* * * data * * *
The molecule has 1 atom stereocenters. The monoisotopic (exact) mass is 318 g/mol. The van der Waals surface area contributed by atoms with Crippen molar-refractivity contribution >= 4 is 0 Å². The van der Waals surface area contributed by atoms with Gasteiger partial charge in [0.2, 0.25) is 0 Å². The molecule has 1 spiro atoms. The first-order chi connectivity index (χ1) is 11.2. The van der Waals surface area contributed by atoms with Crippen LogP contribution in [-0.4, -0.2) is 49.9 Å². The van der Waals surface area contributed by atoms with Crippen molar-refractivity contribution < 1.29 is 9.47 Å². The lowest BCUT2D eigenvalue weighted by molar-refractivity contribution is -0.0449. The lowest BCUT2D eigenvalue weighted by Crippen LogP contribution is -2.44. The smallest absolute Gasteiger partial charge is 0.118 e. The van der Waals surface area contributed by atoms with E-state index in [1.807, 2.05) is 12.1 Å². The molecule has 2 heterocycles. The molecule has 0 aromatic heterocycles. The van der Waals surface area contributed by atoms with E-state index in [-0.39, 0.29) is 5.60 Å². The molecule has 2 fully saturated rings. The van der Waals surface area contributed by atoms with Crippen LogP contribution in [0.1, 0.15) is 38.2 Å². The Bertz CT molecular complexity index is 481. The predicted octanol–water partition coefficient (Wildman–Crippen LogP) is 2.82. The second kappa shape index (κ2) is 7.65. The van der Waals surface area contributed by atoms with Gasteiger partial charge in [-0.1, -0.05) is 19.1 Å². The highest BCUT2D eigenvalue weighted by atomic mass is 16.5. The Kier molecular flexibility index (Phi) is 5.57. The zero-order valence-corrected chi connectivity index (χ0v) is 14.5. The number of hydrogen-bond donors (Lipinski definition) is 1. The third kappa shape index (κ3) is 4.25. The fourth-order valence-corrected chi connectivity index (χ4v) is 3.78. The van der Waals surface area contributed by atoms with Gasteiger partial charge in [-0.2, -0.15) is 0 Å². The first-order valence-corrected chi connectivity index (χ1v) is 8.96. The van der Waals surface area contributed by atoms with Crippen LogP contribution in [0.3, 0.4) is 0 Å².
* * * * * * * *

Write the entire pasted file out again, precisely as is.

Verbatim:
The molecule has 1 atom stereocenters. The monoisotopic (exact) mass is 318 g/mol. The van der Waals surface area contributed by atoms with Crippen molar-refractivity contribution >= 4 is 0 Å². The van der Waals surface area contributed by atoms with Gasteiger partial charge in [0.2, 0.25) is 0 Å². The molecule has 1 spiro atoms. The first-order chi connectivity index (χ1) is 11.2. The van der Waals surface area contributed by atoms with Crippen LogP contribution in [-0.4, -0.2) is 49.9 Å². The van der Waals surface area contributed by atoms with Crippen molar-refractivity contribution < 1.29 is 9.47 Å². The lowest BCUT2D eigenvalue weighted by molar-refractivity contribution is -0.0449. The lowest BCUT2D eigenvalue weighted by Crippen LogP contribution is -2.44. The smallest absolute Gasteiger partial charge is 0.118 e. The van der Waals surface area contributed by atoms with E-state index in [1.807, 2.05) is 12.1 Å². The molecule has 2 heterocycles. The molecule has 0 aromatic heterocycles. The van der Waals surface area contributed by atoms with E-state index in [-0.39, 0.29) is 5.60 Å². The molecule has 2 fully saturated rings. The van der Waals surface area contributed by atoms with Crippen LogP contribution in [0.1, 0.15) is 38.2 Å². The Bertz CT molecular complexity index is 481. The predicted octanol–water partition coefficient (Wildman–Crippen LogP) is 2.82. The second kappa shape index (κ2) is 7.65. The van der Waals surface area contributed by atoms with Gasteiger partial charge in [-0.1, -0.05) is 19.1 Å². The highest BCUT2D eigenvalue weighted by atomic mass is 16.5. The Kier molecular flexibility index (Phi) is 5.57. The zero-order valence-corrected chi connectivity index (χ0v) is 14.5. The number of hydrogen-bond donors (Lipinski definition) is 1. The third kappa shape index (κ3) is 4.25. The fourth-order valence-corrected chi connectivity index (χ4v) is 3.78. The van der Waals surface area contributed by atoms with Gasteiger partial charge in [-0.2, -0.15) is 0 Å². The first-order valence-corrected chi connectivity index (χ1v) is 8.96. The van der Waals surface area contributed by atoms with Crippen LogP contribution in [0.3, 0.4) is 0 Å².